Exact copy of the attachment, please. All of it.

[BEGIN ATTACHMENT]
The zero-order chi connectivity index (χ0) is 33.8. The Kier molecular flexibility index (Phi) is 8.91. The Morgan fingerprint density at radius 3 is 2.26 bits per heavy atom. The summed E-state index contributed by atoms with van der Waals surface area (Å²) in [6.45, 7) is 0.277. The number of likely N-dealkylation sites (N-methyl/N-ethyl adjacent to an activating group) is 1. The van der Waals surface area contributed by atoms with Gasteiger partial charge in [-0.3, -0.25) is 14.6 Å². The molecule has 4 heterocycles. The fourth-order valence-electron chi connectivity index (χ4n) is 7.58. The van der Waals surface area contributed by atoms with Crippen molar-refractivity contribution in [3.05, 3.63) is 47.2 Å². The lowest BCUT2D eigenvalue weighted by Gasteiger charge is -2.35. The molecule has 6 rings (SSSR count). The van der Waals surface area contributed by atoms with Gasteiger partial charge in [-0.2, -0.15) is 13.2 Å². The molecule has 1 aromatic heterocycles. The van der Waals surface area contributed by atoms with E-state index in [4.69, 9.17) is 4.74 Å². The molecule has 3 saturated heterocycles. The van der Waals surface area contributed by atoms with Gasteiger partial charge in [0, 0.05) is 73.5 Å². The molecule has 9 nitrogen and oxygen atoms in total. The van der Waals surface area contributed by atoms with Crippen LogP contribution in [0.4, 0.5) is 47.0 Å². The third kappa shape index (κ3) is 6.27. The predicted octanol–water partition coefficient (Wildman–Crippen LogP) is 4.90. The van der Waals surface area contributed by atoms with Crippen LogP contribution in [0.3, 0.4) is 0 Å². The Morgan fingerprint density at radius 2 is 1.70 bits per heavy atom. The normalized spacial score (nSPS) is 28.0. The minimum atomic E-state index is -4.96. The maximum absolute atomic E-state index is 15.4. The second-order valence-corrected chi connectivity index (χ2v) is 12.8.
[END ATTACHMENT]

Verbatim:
The zero-order chi connectivity index (χ0) is 33.8. The Kier molecular flexibility index (Phi) is 8.91. The Morgan fingerprint density at radius 3 is 2.26 bits per heavy atom. The summed E-state index contributed by atoms with van der Waals surface area (Å²) in [6.45, 7) is 0.277. The number of likely N-dealkylation sites (N-methyl/N-ethyl adjacent to an activating group) is 1. The van der Waals surface area contributed by atoms with Gasteiger partial charge in [-0.3, -0.25) is 14.6 Å². The molecule has 4 heterocycles. The fourth-order valence-electron chi connectivity index (χ4n) is 7.58. The van der Waals surface area contributed by atoms with Crippen molar-refractivity contribution in [3.05, 3.63) is 47.2 Å². The lowest BCUT2D eigenvalue weighted by Gasteiger charge is -2.35. The molecule has 6 rings (SSSR count). The van der Waals surface area contributed by atoms with Gasteiger partial charge in [-0.2, -0.15) is 13.2 Å². The molecule has 1 aromatic heterocycles. The van der Waals surface area contributed by atoms with E-state index in [4.69, 9.17) is 4.74 Å². The molecule has 3 saturated heterocycles. The van der Waals surface area contributed by atoms with Gasteiger partial charge in [0, 0.05) is 73.5 Å². The molecule has 9 nitrogen and oxygen atoms in total. The van der Waals surface area contributed by atoms with Crippen LogP contribution in [0.4, 0.5) is 47.0 Å². The third kappa shape index (κ3) is 6.27. The predicted octanol–water partition coefficient (Wildman–Crippen LogP) is 4.90. The van der Waals surface area contributed by atoms with Crippen LogP contribution in [0.3, 0.4) is 0 Å². The Morgan fingerprint density at radius 2 is 1.70 bits per heavy atom. The normalized spacial score (nSPS) is 28.0. The minimum atomic E-state index is -4.96. The maximum absolute atomic E-state index is 15.4. The second-order valence-corrected chi connectivity index (χ2v) is 12.8.